I picked this up at Penn Station one evening when I was unexpectedly stuck in NYC. I couldn't decide which book to buy, and my boyfriend made the decision for me. (I think he picked it because his last name means wolves.)

I started to read, and I was immediately struck by the interesting choice of having only one character in first person. The other chapters, though not in first person, are for the most part closely aligned with a single character. I could see why Penney chose Mrs. Ross for her f
This is easily one of the most beautifully written books I have read in a long time. The prose, particularly when used in the first person perspective of Mrs. Ross, really drew me in. This combined with the very human nature of both the story and characters made them human. Being from areas near and similar to the setting in the book I was surprised at the author’s ability to craft the feeling of the Northwood’s in winter, and particularly the feelings I had as a child during my first experience ...more
I LOVED this book, one of the best books I've read this year. If only more books were written like this!!! This was the best book to read while there is a heatwave outside, as this story tells the tale of an isolated settlement at Dove River during a snowy wasteland with wolves. This book was a thriller/mystery and historical romance set in a less populated backwood of Canada. Told from different points of view that kept me reading late into the night. Since there where a constant change of poin ...more
Liliana Pinto
Tenho de admitir que esta capa está lindíssima! É uma imagem tão vasta e que deixa tanto à imaginação...

Li este livro para o desafio opcional da maratona literária em que participei. Tenho a certeza que se não fosse esta razão ele iria ficar parado mais uns meses na estante. Fiquei um pouco desiludida comigo própria por ter esperado tanto tempo para o ler. Mas tinha aquela dúvida: será que vou gostar? Não sou grande fã de policiais, mas já começo a apreciar mais e mais este género literário.

A hi
My sister recommended this during a Sunday afternoon phone chat. My husband found it for me at Sequoya Library just before they closed for the day. Finished it Monday night. Impossible to go slow — esp. being sick and doing nothing but reading. Penney is a screenwriter and lives in Edinburgh, the locale where many of the people in this story lived before they went to Canada where the story is set.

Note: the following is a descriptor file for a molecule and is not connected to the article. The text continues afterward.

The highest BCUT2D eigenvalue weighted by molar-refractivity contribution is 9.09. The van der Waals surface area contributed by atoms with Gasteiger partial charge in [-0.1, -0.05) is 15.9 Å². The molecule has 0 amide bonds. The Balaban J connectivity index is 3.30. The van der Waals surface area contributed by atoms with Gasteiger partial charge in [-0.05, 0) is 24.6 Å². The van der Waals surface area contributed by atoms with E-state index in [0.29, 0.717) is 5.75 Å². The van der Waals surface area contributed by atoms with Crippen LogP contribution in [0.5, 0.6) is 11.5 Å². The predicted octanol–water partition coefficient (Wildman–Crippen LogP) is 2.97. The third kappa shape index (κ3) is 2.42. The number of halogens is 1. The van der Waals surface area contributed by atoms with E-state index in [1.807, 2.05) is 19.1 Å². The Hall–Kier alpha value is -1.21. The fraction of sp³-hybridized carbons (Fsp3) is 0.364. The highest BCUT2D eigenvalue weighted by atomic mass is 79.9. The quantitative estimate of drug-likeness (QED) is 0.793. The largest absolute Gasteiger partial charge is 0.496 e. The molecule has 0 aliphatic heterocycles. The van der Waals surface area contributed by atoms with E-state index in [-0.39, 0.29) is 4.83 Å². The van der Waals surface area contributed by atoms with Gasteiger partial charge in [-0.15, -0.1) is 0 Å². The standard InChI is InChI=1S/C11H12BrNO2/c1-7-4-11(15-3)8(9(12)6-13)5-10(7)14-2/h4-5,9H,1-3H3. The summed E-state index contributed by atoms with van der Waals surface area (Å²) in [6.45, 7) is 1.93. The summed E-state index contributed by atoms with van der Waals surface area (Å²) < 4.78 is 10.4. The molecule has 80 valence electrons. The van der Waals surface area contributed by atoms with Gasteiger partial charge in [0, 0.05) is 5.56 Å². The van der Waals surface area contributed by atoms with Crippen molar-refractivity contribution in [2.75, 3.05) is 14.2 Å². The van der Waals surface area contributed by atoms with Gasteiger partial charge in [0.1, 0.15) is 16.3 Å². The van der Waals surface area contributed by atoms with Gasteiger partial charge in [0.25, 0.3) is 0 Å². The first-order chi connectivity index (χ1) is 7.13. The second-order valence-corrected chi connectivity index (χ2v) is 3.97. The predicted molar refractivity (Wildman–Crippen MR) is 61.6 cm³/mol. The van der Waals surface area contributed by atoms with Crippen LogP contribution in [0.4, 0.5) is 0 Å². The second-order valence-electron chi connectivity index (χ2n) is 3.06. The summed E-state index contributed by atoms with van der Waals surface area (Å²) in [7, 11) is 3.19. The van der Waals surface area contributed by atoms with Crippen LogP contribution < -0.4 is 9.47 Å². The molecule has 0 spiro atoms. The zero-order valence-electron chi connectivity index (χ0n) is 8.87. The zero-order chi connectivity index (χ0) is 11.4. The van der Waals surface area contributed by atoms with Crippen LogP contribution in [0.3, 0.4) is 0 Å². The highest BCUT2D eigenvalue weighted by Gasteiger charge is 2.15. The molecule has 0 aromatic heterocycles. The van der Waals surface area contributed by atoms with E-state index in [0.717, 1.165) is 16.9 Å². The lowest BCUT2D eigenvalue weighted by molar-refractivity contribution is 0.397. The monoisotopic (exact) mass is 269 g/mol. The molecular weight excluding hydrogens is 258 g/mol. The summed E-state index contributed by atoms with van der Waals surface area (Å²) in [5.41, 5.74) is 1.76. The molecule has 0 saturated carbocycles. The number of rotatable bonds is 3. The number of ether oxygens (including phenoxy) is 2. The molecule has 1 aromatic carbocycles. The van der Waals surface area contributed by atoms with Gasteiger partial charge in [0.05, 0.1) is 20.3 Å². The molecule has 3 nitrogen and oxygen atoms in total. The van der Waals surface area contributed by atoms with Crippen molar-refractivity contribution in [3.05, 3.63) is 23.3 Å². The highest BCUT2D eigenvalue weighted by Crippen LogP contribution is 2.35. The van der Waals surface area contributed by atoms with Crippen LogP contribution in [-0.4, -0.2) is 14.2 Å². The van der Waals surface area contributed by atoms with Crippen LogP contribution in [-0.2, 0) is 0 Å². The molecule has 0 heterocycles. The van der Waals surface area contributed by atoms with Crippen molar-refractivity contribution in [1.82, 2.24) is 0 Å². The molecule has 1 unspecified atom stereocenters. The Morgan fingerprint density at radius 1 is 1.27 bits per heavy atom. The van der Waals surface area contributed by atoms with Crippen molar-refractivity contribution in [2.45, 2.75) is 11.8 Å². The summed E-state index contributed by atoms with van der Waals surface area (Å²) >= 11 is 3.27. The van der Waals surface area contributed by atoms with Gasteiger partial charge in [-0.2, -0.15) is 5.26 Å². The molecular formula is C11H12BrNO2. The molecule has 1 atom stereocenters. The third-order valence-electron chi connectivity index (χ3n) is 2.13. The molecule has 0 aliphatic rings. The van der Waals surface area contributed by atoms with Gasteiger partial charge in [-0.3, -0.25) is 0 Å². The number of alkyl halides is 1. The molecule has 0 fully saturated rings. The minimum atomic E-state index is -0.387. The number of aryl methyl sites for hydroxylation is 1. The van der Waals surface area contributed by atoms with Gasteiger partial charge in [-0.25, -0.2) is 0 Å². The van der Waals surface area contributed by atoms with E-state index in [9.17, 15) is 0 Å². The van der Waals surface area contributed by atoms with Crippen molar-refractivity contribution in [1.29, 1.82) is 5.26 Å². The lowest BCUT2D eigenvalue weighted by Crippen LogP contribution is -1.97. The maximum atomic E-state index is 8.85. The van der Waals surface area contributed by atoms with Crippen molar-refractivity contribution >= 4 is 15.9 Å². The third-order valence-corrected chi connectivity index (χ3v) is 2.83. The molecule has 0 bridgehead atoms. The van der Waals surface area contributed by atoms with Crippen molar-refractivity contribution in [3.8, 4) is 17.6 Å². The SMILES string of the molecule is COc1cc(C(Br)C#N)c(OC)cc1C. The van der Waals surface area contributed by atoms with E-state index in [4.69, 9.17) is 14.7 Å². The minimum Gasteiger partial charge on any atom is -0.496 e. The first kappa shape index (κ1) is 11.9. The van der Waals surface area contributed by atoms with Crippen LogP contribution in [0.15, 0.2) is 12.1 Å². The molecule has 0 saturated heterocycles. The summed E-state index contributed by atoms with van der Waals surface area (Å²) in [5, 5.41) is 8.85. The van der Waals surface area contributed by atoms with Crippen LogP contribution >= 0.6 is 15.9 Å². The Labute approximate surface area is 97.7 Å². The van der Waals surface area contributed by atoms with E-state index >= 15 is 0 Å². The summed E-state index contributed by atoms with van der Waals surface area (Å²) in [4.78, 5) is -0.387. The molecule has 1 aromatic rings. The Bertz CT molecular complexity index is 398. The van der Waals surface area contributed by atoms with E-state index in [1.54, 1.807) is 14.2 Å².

Late in the 1860s in a small town in Canada, a semi-disabled trapper is murdered. A local woman find
I appreciated the imagination it took for a British writer to convey the hardscrabble existence of life in remote northern Ontario in the late 1860�s without ever having been there. The murder of a trapper and disappearance of Mrs. Ross� teenage son sets her, friends of the trapper, town officials, and representative of Hudson�s Bay Company on various paths to resolve the mystery, leading different parties to carry out dangerous treks to distant settlements in the middle of winter. We get a nice ...more
The cold snows of Canada seemed like a suitable place to be when the weather here is so wintry. Stef Penney's smoothly written debut novel is an engaging and pacy mystery set in mid nineteenth century Northern Territory. The solution to the crime is satisfying, but my main criticism is that the novel is over-loaded: there are too many minor characters, there's at least one sub-plot too many and there are motifs that Ms Penney seemed to get bored with: the tablet with the mysterious signs just go ...more
Marte Patel
Nov 18, 2009 Marte Patel rated it 5 of 5 stars  ·  review of another edition
Recommends it for: People who like good historial murder mysteries
My first review got entirely lost into the web ether so I'll just summarise this one:

* a lengthy book but quite quick to read
* enjoyable!
* good background research (I did spot a few mistakes, but mainly in the Norwegian bits)
* Norwegians! (I didn't know in advance!)
* the plot draws you in and the nature descriptions are spot-on (amazing for an agoraphobic!)
* a good murder mystery

Warmly recommended!

18 November 2009